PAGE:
If you’re at all involved in producing solid forms of compounds, you’re familiar with the concept of a polymorph. That, put simply, is a different crystalline form, and any given substance can have several. Or a lot more than several. I don’t know what the record is for any single compound, but it’s way up into the dozens, and you never know when a new one might show up. You can get these different forms through all sorts of variations in the way the compound is crystallized or precipitated: different solvents, different temperatures, different types of stirring (yes indeed), different concentrations. . .and we haven’t even gotten to hydrates and solvates, where molecules of water or other solvents are incorporated into the crystal structure as it forms. And those can have polymorphs in turn, or different ratios of water and solvent, and there’s just no end to it.
Polymorphs can behave completely differently from each other. The same substance, completely pure, can come out looking like several unmistakable crystal types (rods, prisms, plates), in different crystalline space groups, with completely different melting points and solubility behavior. Past blog posts on this are here, here, here, and here, and as that last one illustrates, this is definitely not something of just theoretical interest. The saga of the anti-HIV drug Ritonavir is the classic example. That altered solubility behavior is of tremendous importance for drug dosing, and in Ritonavir’s case, a more stable (and less desirable!) polymorph appeared and threatened to disrupt the entire supply of the drug, because after a while, it was appearing more and more in the production line. “More stable”, of course, can easily mean “so stable it would rather not dissolve and get into the bloodstream”. Polymorphs themselves can be patented separately over such meaningful differences, as can methods for their production.
Even very simple compounds can show grindingly complex behavior. Aspirin, for example, exists in two polymorphs (so far) that are so similar that they can both show up in the same single crystal, and it takes good X-ray data (and a good X-ray crystallographer) to work out what’s going on. One of those past blog post links is about the trickiness of phenylalanine, a substance you’d think had been studied to pieces by now. But as that link shows, D-ribose is in the same category: the crystallographic literature for years was all over the place.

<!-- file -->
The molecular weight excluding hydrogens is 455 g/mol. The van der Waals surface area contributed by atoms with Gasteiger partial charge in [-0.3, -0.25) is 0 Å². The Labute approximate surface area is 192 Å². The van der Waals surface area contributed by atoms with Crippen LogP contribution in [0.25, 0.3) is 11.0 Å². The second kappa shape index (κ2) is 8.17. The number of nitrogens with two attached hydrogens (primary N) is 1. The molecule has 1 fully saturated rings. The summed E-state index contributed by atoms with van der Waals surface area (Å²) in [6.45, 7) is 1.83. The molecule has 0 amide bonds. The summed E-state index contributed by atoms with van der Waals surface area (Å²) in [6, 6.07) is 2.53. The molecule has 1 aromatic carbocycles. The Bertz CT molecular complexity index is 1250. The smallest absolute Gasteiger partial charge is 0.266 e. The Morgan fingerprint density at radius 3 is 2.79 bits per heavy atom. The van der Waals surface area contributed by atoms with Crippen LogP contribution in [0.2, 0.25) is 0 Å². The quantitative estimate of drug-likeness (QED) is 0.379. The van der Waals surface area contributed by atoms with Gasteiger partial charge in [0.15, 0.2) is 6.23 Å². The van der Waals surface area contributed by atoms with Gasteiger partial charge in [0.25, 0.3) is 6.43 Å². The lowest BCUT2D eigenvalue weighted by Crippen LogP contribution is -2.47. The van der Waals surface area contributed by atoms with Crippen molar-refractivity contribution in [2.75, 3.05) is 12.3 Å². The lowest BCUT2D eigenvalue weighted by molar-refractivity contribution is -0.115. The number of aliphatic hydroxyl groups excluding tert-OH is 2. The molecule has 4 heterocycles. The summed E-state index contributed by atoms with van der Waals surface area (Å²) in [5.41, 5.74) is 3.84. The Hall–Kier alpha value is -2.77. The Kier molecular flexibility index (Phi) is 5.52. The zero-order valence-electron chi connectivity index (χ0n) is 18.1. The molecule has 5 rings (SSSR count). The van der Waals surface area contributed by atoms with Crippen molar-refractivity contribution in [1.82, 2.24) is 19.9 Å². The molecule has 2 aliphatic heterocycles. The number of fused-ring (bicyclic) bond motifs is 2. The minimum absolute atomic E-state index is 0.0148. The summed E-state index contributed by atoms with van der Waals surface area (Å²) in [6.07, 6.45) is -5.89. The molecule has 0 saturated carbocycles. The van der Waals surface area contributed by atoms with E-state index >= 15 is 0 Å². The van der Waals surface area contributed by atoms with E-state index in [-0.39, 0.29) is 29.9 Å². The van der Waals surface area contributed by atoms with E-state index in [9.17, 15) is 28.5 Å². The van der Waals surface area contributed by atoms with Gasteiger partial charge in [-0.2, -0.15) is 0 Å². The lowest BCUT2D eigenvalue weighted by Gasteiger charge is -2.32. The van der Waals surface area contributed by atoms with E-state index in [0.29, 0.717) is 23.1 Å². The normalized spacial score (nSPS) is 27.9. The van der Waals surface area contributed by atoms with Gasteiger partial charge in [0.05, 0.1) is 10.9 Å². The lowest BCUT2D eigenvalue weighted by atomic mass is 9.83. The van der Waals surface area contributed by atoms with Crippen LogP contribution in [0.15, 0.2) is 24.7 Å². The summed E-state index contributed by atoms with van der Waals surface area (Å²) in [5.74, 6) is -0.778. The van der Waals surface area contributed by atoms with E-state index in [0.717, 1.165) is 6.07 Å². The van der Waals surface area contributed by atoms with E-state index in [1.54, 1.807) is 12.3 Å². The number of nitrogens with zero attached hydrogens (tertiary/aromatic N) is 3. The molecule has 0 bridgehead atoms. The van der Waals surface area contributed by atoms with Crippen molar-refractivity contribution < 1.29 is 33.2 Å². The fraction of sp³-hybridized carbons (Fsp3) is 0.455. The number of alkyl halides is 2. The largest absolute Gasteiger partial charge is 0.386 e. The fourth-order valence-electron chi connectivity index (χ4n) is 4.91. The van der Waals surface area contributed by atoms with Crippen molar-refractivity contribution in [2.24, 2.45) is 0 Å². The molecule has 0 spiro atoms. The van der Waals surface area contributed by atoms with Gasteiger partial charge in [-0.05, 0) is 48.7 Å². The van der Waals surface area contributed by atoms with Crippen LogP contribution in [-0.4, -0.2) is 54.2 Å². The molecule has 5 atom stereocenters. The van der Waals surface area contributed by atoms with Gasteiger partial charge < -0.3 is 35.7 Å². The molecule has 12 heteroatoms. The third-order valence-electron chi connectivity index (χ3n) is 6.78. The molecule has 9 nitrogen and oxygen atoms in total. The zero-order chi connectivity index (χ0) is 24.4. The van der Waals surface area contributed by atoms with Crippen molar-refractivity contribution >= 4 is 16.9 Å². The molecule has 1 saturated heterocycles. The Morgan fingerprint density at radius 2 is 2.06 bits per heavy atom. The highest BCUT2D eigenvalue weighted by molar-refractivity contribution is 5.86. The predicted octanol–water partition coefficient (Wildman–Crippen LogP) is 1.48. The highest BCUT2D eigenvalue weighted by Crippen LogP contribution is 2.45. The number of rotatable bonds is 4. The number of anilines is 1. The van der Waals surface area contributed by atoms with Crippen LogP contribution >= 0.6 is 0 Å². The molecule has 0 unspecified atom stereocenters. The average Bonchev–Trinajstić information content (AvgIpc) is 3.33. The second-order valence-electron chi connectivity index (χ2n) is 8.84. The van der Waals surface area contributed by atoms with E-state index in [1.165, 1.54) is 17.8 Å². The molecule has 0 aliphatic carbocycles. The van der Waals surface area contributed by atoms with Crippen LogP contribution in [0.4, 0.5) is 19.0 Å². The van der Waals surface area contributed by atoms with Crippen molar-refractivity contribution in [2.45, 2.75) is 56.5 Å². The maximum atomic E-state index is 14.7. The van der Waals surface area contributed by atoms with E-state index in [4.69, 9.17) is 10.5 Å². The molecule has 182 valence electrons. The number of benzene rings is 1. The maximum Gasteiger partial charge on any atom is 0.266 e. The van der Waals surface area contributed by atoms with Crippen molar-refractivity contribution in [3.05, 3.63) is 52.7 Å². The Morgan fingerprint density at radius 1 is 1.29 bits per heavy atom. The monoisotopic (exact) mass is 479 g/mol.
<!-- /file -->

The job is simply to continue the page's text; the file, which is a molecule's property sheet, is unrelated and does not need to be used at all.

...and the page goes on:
How about something even more simple than those? I refer to the most simple amino acid of all, glycine. This new paper has some details on its polymorphs, and the ridiculously subtle effects that cause them to form. There are three that form under “normal” conditions from aqueous solution, and while the gamma one is the most thermodynamically stable, the alpha one is kinetically favored. Adding small amounts of simple alcohols to the aqueous solution starts producing mixtures of the alpha and beta forms, though, and eventually, as the alcohol concentration goes up, you only get the beta form. All classic polymorph behavior. But why? Here’s what the authors found:
Herein, by applying extremely sensitive pyroelectric measurements and impedance spectroscopy at different temperatures, we discovered that methanol, unlike water, is incorporated in a polar mode within the bulk of the growing a-polymorph. Consequently, the solvent molecules create polar domains, which exhibit pyroelectricity (i.e., they develop temporary voltage when exposed to temperature changes). As a result, it follows that the incorporated solvent molecules operate as conventional “tailor-made” inhibitors of this polymorph.
It appears that the alpha-form starts growing in a pyramidal shape, just as it usually does, but then starts incorporating methanol-solvated glycine molecules into its growing lattice. This buries methanol molecules into the crystal as it continues forming, and creates zones of higher polarity because of the different orientation of those solvated glycines (and the slight deformations in the nearest neighbor glycine arrangements as well). The normal arrangement in the crystal is a sort of “canceled-out” glycine dimer, but that gets disrupted into a more polarizable form. That’s the origin of the pyroelectric effect they’re able to detect.
Once this starts happening, that developing surface of the crystal ends up “poisoned”, as some molecular dynamic simulations suggest, by the methanols incorporated into the lattice. The new surface doesn’t recognize the usual glycine-dimer form so readily, and further growth is inhibited – you see truncated pyramids of the alpha-form that have stopped in their tracks. Meanwhile, the beta-form end up with one surface (a more hydrophilic one) similarly poisoned and inhibited, but another one (a more hydrophobic one) is totally unaffected, so the crystal grows more rapidly along that face and produces long rods of the beta-form.
This level of detail answers some questions and raises others. There are probably all sorts of metastable crystal forms (and crystal surfaces) showing up in complex polymorph situations, and the ability to see and characterize these things will (as in this case) give us a better physical picture of what’s going on. But predicting such behavior is another thing entirely. You’d hope as we start to pile up enough detail that predictive power will start to emerge (hello, machine learning). That’s a reasonable hope, but there’s no reason that things have to work out that way. The whole “Big Data” effort across various sciences is putting that view of the world to the test, and sometimes it’s going to work out and sometimes it isn’t. Stay tuned!